Thursday, February 15, 2007
Music I Liked And Didn't - 2/15/07
SOULEYMAN, OMAR: Highway To Hassake (Folk And Pop Sounds Of Syria) CD (Sublime Frequencies) - This is a compilation of material from Syrian vocalist, Omar Souleyman, who, along with his band of incredibly talented musicians, has released numerous recordings of traditional folk and modern Middle Eastern pop since the mid-90’s. Although a true scholar of Middle Eastern music forms would, undoubtedly, break these tracks down into more (sub)categories (and there is more detailed information regarding the various musical styles in the liner notes, which I won’t regurgitate here), my layman’s ears hear two basic styles. First, there are fantastic tracks which contain traditional Middle Eastern folk. The music on these tracks is very organic sounding, with steady percussion in a relaxed, swaying, desert pace providing the foundation for incredible workouts on acoustic instruments such as the kamancheh (an Arabic fiddle), oud, and saz, and, of course, Souleyman’s soulful vocals. Second, are the tracks containing modern Middle Eastern pop. These tracks are incredible whirling dervishes of hallucination inducing sound, with convoluted, psychedelic keyboard leads propelled by blazing percussion. Souleyman’s vocals on these tracks, whether nearly spoken or sung, sound much more bold and urgent, perhaps even confrontational, although I, obviously, do not have any actual knowledge regarding the lyrical content. This is a truly mindblowing release that provides an excellent overview of the music of this amazing artist, the musical traditions of Syria, and is another triumphant public service (and no, I don’t give a damn if they might actually make a few dollars on this release - it’s still a public service to make music like this available to the Western world!) from Sublime Frequencies!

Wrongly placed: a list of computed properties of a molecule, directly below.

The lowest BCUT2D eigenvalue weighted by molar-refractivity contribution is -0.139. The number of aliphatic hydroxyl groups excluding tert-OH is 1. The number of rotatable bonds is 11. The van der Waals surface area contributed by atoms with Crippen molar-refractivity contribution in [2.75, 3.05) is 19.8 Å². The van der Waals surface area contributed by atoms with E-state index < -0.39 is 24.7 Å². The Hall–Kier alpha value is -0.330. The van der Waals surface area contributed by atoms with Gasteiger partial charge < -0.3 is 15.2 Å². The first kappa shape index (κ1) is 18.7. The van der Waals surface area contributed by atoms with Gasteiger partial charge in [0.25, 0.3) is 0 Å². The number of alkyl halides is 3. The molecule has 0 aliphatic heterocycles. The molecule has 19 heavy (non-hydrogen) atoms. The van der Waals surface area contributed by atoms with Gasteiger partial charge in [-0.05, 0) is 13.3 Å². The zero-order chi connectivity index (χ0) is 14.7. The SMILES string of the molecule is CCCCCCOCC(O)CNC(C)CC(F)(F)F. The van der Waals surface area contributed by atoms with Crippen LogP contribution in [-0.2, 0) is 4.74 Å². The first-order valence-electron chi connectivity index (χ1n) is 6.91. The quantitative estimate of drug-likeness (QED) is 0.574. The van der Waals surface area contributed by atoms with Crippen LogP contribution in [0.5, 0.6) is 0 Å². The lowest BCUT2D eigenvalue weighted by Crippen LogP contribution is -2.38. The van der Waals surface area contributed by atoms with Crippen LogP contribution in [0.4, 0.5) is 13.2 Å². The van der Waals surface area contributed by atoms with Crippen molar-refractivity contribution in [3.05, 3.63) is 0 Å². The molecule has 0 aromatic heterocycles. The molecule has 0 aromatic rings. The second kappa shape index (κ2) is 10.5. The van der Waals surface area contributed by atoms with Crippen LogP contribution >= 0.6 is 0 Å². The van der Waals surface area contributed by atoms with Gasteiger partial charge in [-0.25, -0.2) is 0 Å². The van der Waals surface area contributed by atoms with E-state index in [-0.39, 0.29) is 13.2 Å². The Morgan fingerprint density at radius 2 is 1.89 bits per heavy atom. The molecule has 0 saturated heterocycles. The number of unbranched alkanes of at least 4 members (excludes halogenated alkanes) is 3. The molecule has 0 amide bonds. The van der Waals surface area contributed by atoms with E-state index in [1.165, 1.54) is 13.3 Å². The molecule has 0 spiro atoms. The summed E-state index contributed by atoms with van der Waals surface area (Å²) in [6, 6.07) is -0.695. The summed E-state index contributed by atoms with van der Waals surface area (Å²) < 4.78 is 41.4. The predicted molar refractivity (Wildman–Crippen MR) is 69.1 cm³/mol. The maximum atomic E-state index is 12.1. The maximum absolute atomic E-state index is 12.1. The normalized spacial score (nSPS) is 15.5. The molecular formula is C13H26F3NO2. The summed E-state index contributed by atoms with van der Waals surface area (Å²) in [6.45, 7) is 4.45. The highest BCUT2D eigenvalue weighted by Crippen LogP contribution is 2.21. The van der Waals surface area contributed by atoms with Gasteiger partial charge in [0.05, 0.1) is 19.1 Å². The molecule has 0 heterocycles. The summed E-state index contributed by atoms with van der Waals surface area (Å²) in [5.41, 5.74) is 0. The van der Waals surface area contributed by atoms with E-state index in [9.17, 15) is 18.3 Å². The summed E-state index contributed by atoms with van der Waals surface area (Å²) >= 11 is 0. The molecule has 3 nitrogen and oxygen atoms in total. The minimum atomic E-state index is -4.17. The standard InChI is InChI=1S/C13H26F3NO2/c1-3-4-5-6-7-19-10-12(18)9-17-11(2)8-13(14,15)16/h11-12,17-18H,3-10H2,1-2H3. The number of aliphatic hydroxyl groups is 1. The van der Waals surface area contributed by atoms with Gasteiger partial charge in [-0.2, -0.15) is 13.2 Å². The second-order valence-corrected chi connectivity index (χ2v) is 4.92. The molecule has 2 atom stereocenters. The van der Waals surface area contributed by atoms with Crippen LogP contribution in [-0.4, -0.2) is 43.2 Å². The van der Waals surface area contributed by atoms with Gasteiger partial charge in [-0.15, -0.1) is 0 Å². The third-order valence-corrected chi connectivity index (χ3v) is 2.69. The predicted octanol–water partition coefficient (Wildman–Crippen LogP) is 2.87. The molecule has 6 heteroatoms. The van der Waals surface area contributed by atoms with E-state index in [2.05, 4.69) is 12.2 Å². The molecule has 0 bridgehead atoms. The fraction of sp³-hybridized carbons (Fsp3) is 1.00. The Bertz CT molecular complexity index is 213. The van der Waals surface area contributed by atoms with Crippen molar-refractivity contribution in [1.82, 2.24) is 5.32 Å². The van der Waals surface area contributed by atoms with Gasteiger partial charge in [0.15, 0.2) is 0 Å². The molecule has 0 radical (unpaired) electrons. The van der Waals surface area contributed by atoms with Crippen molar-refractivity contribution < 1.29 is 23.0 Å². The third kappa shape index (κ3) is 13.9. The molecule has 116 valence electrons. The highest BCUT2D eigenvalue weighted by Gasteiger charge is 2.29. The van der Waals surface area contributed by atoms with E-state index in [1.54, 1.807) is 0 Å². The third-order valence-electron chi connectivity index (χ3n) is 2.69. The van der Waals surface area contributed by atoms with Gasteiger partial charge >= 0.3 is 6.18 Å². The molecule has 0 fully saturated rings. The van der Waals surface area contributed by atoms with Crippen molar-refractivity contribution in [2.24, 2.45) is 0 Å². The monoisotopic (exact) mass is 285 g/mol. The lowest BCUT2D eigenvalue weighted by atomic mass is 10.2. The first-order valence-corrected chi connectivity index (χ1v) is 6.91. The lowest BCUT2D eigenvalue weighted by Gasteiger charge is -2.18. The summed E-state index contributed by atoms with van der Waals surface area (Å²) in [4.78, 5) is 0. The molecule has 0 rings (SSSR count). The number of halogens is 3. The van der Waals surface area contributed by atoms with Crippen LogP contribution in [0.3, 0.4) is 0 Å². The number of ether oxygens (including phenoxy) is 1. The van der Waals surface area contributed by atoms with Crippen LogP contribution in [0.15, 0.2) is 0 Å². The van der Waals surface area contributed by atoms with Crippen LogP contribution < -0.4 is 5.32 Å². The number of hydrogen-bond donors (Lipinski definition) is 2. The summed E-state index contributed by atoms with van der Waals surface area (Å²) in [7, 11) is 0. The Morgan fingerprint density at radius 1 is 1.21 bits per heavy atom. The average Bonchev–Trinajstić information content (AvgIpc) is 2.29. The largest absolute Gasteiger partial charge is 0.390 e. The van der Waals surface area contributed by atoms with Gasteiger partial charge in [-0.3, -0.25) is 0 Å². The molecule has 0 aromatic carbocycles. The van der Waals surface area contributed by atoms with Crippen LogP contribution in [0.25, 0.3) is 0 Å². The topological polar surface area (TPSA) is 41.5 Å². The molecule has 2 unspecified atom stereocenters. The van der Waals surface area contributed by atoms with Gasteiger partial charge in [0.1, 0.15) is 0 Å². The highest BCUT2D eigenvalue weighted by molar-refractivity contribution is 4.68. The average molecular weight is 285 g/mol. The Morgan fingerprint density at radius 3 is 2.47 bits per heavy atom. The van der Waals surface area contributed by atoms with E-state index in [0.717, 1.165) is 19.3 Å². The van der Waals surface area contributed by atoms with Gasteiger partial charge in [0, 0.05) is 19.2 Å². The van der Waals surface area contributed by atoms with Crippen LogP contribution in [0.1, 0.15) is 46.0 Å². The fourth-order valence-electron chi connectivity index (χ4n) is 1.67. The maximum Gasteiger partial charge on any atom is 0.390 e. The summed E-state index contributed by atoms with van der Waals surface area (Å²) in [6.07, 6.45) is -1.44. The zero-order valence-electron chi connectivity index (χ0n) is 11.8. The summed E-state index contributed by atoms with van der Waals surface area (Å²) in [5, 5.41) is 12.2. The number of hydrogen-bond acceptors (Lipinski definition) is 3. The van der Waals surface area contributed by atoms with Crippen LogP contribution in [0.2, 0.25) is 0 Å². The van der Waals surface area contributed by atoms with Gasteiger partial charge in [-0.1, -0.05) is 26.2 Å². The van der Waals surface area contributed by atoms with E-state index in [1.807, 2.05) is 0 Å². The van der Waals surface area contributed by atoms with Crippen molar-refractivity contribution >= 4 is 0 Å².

Like I said a few months back, the “shrinking” of the earth due to the internet, globalization, and so on, certainly has both its “pros” and “cons”, but one of the big positives must surely be the fact that we now have access to so many cool sounds that would have been unknown to all but locals and a few hard core musical ethnologists only a few years ago!
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